Born McKinley Morganfield, but known professionally as Muddy Waters, he was an American blues singer-songwriter and musician who is often cited as the "father of modern Chicago blues", and an important figure on the post-war blues scene.
He had his first introduction to music in church: "I used to belong to church. I was a good Baptist, singing in the church. So I got all of my good moaning and trembling going on for me right out of church," he recalled. By the time he was 17, he had purchased his first guitar. "I sold the last horse that we had. Made about fifteen dollars for him, gave my grandmother seven dollars and fifty cents, I kept seven-fifty and paid about two-fifty for that guitar. It was a Stella. The people ordered them from Sears-Roebuck in Chicago." He started playing his songs in joints near his hometown, mostly on a plantation owned by Colonel William Howard Stovall.
In the early 1950s, Muddy Waters and his band—Little Walter Jacobs on harmonica, Jimmy Rogers on guitar, Elga Edmonds on drums and Otis Spann on piano—recorded several blues classics, some with the bassist and songwriter Willie Dixon. These songs included "Hoochie Coochie Man", "I Just Want to Make Love to You" and "I'm Ready". In 1958, he traveled to England, laying the foundations of the resurgence of interest in the blues there. His performance at the Newport Jazz Festival in 1960 was recorded and released as his first live album, At Newport 1960.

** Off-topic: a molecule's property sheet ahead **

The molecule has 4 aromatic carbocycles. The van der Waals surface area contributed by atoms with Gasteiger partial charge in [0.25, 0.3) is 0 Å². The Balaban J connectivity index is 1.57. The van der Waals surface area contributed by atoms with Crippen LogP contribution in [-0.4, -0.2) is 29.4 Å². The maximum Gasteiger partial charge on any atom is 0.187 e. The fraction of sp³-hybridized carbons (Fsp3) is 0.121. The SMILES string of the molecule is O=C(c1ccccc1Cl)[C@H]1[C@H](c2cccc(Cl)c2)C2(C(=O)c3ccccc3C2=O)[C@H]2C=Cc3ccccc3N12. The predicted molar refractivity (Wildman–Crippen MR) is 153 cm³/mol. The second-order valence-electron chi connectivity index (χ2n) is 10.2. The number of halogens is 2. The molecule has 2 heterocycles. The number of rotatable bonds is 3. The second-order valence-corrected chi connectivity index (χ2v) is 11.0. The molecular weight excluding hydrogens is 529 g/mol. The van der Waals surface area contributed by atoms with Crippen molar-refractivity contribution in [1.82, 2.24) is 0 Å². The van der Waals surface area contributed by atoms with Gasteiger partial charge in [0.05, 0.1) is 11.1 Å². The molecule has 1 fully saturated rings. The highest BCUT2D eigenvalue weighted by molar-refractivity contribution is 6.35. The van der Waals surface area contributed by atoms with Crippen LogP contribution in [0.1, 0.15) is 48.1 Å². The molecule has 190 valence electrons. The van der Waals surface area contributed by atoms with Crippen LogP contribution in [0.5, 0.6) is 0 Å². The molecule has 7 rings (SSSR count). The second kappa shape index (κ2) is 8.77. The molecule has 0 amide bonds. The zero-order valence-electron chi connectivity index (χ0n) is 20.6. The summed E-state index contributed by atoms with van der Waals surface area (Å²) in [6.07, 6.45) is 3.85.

What did I hear goin' on 'round town
You tell everybody you're gonna put the kid down
Whoa Loard baby you drivin' me insane
You been messin' with the kid, you better not be messin' with the man
You know the kid didn't jive, you know the kid didn't play
He said what he mean and he meant what he said
Whoa Lord now baby you drivin' me insane